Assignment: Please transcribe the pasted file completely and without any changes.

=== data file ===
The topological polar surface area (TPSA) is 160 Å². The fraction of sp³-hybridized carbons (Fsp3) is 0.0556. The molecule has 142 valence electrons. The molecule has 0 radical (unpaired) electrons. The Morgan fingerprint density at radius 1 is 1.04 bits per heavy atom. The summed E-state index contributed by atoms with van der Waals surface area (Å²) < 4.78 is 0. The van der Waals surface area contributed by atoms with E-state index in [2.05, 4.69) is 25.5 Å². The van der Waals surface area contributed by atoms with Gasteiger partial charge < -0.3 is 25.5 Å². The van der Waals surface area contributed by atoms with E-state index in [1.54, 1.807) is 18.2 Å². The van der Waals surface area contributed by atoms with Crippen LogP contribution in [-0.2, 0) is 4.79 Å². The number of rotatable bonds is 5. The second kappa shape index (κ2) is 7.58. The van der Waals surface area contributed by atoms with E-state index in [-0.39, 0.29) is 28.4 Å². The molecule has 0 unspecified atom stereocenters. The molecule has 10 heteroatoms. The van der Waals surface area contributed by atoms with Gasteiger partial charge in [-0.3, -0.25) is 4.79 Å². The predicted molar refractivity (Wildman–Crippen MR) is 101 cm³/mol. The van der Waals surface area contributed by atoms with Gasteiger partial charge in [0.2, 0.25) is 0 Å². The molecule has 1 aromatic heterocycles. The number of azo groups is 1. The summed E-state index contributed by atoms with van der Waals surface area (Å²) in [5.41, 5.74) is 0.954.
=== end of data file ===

The topological polar surface area (TPSA) is 160 Å². The fraction of sp³-hybridized carbons (Fsp3) is 0.0556. The molecule has 142 valence electrons. The molecule has 0 radical (unpaired) electrons. The Morgan fingerprint density at radius 1 is 1.04 bits per heavy atom. The summed E-state index contributed by atoms with van der Waals surface area (Å²) < 4.78 is 0. The van der Waals surface area contributed by atoms with E-state index in [2.05, 4.69) is 25.5 Å². The van der Waals surface area contributed by atoms with Gasteiger partial charge < -0.3 is 25.5 Å². The van der Waals surface area contributed by atoms with E-state index in [1.54, 1.807) is 18.2 Å². The van der Waals surface area contributed by atoms with Crippen LogP contribution in [-0.2, 0) is 4.79 Å². The number of rotatable bonds is 5. The second kappa shape index (κ2) is 7.58. The van der Waals surface area contributed by atoms with E-state index in [-0.39, 0.29) is 28.4 Å². The molecule has 0 unspecified atom stereocenters. The molecule has 10 heteroatoms. The van der Waals surface area contributed by atoms with Gasteiger partial charge in [-0.3, -0.25) is 4.79 Å². The predicted molar refractivity (Wildman–Crippen MR) is 101 cm³/mol. The van der Waals surface area contributed by atoms with Gasteiger partial charge in [0.2, 0.25) is 0 Å². The molecule has 1 aromatic heterocycles. The number of azo groups is 1. The summed E-state index contributed by atoms with van der Waals surface area (Å²) in [5.41, 5.74) is 0.954.